By long practice our color experts have learned to exact proportions of color which must be given to each shingle. Even the position in which tiles are placed in the kiln will vary the color thru many shades. The lighter color shades are designed to appear near the top of the roof and these should be blended in to darker and more weathered tones near the eaves in order to produce the exact appearance of a genuinely aged roof.

Our “Plymouth” Tiles are produced in fifteen different color groups, and not content with having each tile a single color, our experts have managed to obtain a wide range of subdued and restful tones in each shingle. By observing the color section on page three you will note faint spots of red appearing through the darker shingles, light shades of grays and greens discernible through the reds and smudge blacks, while faint lilacs, maroons, and lavenders, are found in nearly every shingle.

From among these various colors of Heinz Old English “Plymouth” tile, the home owner and his architect can select tile of one or two or three predominant casts of color and by this means produce a roof of the particular tonal quality that best suits his individual desires. As an example of this, the color reproduction on page five shows a pleasing effect obtained by blending our shingles of predominant green and gray. Other delightful harmonies are produced by blending a roof of dark grays, burgundies and lilacs—a roof of straw yellows, browns and smudge blacks or ones of moss greens, browns and purples. In fact, subdues and restful color schemes are almost unlimited.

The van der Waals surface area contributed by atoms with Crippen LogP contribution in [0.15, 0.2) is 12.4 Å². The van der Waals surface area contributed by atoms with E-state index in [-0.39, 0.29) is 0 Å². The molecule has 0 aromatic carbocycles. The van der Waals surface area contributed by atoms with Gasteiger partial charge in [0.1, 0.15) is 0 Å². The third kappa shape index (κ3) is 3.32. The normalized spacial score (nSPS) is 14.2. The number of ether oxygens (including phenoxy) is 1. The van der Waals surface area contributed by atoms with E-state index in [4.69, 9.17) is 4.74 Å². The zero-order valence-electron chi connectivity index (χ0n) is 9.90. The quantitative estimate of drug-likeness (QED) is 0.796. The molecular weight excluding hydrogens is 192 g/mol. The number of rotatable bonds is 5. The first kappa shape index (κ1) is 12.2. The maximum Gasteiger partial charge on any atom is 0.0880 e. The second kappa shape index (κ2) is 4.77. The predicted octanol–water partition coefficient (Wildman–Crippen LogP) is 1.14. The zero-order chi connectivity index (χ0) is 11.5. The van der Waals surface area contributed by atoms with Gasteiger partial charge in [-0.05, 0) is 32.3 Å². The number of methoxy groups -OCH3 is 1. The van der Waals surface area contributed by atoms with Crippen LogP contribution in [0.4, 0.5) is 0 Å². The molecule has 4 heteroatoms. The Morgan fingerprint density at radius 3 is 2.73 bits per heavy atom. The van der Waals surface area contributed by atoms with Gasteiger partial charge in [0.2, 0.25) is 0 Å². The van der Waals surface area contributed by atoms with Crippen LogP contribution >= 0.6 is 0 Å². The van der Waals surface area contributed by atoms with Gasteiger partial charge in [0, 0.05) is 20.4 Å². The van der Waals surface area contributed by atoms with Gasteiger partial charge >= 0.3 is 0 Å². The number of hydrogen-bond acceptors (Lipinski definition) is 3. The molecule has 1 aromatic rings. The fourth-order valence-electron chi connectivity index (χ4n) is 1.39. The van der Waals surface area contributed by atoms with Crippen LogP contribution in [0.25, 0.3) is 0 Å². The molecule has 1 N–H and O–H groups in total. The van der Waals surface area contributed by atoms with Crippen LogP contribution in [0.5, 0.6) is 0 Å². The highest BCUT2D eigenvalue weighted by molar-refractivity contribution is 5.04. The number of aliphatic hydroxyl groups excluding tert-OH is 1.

Because Heinz “Plymouth” Tiles go through the kiln without vitrifying and hence do not shine and also are soft and mellowed in coloring, the home builder is assured that his roof will look obviously new, but from the very start will have all the charm and character of an age-old roof.

Roofs of this Old English Tile have been placed on homes in practically every part of the United States and Canada. There is almost certainly a Heinz tile roof on some fine home near you. We will be glad, upon request, to arrange for you to see one of these roofs. You should, by all means, avail yourself of this for we know that by actually seeing the tiles and observing their rare warmth and beauty, their indescribable coloring and texture, you will get an appreciation of their fine age-old appearance that can come in no other way.

 

This fine old Spanish villa is bedecked with tiles characteristic of our Ronda pattern.